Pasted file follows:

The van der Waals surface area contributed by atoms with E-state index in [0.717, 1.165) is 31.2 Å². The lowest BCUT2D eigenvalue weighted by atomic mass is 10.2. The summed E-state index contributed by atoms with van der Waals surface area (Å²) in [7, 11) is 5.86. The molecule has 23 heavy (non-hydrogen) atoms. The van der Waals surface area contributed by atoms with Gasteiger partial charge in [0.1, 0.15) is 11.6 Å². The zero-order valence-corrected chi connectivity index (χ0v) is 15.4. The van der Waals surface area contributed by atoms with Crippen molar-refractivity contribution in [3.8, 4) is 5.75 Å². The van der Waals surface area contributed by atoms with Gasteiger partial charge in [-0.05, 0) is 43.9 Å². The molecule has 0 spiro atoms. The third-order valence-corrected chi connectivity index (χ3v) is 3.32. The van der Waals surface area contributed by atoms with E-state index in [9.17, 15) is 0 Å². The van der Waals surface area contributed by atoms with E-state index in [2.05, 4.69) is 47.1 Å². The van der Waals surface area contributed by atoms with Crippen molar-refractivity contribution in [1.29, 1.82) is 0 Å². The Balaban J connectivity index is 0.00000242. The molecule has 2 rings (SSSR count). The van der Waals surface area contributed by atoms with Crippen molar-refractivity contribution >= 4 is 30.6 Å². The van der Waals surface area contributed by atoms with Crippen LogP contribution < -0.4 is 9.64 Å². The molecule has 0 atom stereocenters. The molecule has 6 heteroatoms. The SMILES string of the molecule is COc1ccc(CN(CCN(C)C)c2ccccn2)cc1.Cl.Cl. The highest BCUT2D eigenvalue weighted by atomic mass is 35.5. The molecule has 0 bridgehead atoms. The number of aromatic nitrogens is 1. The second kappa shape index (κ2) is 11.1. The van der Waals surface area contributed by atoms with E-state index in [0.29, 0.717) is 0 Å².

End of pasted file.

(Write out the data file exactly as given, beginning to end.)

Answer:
The van der Waals surface area contributed by atoms with E-state index in [0.717, 1.165) is 31.2 Å². The lowest BCUT2D eigenvalue weighted by atomic mass is 10.2. The summed E-state index contributed by atoms with van der Waals surface area (Å²) in [7, 11) is 5.86. The molecule has 23 heavy (non-hydrogen) atoms. The van der Waals surface area contributed by atoms with Gasteiger partial charge in [0.1, 0.15) is 11.6 Å². The zero-order valence-corrected chi connectivity index (χ0v) is 15.4. The van der Waals surface area contributed by atoms with Crippen molar-refractivity contribution in [3.8, 4) is 5.75 Å². The van der Waals surface area contributed by atoms with Gasteiger partial charge in [-0.05, 0) is 43.9 Å². The molecule has 0 spiro atoms. The third-order valence-corrected chi connectivity index (χ3v) is 3.32. The van der Waals surface area contributed by atoms with E-state index in [9.17, 15) is 0 Å². The van der Waals surface area contributed by atoms with E-state index in [2.05, 4.69) is 47.1 Å². The van der Waals surface area contributed by atoms with Crippen molar-refractivity contribution in [1.29, 1.82) is 0 Å². The Balaban J connectivity index is 0.00000242. The molecule has 2 rings (SSSR count). The van der Waals surface area contributed by atoms with Crippen molar-refractivity contribution >= 4 is 30.6 Å². The van der Waals surface area contributed by atoms with Crippen LogP contribution < -0.4 is 9.64 Å². The molecule has 0 atom stereocenters. The molecule has 6 heteroatoms. The SMILES string of the molecule is COc1ccc(CN(CCN(C)C)c2ccccn2)cc1.Cl.Cl. The highest BCUT2D eigenvalue weighted by atomic mass is 35.5. The molecule has 0 bridgehead atoms. The number of aromatic nitrogens is 1. The second kappa shape index (κ2) is 11.1. The van der Waals surface area contributed by atoms with E-state index in [0.29, 0.717) is 0 Å².